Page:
Silent Film Music: A Brief History

Silent Film Music: A Brief History

This Friday, the ICO is collaborating with the Indianapolis Museum of Art to present a screening of the 1926 silent film, The Strong Man, with live orchestral accompaniment (if you haven’t gotten your tickets yet call 317-940-9607 or click here – it’s not too late!) .
 
Silent film is hardly silent. In fact, the term “silent film” didn’t even become a thing until talkies took over in the late 20’s and early 30’s. Silent film simply refers to a film that has no dialogue and has no sound effects embedded in the film itself. Music had always been used to accompany plays so using it to accompany silent films was a natural idea.
 
What was the purpose of music? Well, the live soundtrack replaced dialogue in conveying moods, emotions, ideas, plot development, transitions, sound effects and so on. Think about the last time you watched a movie and try to imagine it without music. Now try to imagine it without music or dialogue…it’d be tough to follow the story! Having a soundtrack was essential so the audience would understand the plot.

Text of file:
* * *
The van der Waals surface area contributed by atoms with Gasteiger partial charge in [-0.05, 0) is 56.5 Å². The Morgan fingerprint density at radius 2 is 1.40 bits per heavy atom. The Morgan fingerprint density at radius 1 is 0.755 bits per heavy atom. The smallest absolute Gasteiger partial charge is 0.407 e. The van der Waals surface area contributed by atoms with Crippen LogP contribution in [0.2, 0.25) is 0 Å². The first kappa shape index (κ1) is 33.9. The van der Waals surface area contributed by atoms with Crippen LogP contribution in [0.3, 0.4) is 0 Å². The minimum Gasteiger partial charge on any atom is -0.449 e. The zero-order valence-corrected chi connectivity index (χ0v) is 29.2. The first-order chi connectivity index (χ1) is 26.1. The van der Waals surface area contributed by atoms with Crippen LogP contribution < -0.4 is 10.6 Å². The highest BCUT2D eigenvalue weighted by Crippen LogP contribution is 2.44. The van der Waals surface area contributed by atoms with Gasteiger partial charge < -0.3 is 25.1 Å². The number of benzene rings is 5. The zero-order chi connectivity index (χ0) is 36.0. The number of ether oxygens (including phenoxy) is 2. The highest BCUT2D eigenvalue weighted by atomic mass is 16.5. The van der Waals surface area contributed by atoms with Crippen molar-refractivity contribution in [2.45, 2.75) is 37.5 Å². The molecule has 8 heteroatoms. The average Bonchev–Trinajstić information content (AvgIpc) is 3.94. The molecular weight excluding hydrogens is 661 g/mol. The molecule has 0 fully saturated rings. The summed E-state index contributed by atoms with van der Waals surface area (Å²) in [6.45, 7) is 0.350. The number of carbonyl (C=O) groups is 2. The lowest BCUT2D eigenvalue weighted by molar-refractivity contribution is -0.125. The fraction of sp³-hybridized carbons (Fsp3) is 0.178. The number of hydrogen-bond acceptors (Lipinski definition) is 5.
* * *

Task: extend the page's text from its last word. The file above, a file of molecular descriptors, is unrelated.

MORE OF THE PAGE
Since you couldn’t have a successful movie without a great soundtrack, the silent film era was truly the golden age of movie music. Silent film music, called Photoplay music, developed rapidly along with film technology and became a new and exciting musical field that composers took very seriously. Although at first heavily influenced by Romantic-era music, composers quickly developed their own styles and incorporated many different influences – from American jazz to European operas.
 
The history of silent film music is quite interesting and varied, and it’s impossible to cover all of the fascinating details. You can hear our version on Friday, so be sure to purchase your tickets for The Strong Man!
 
Buy your tickets online or call 317-940-9607!

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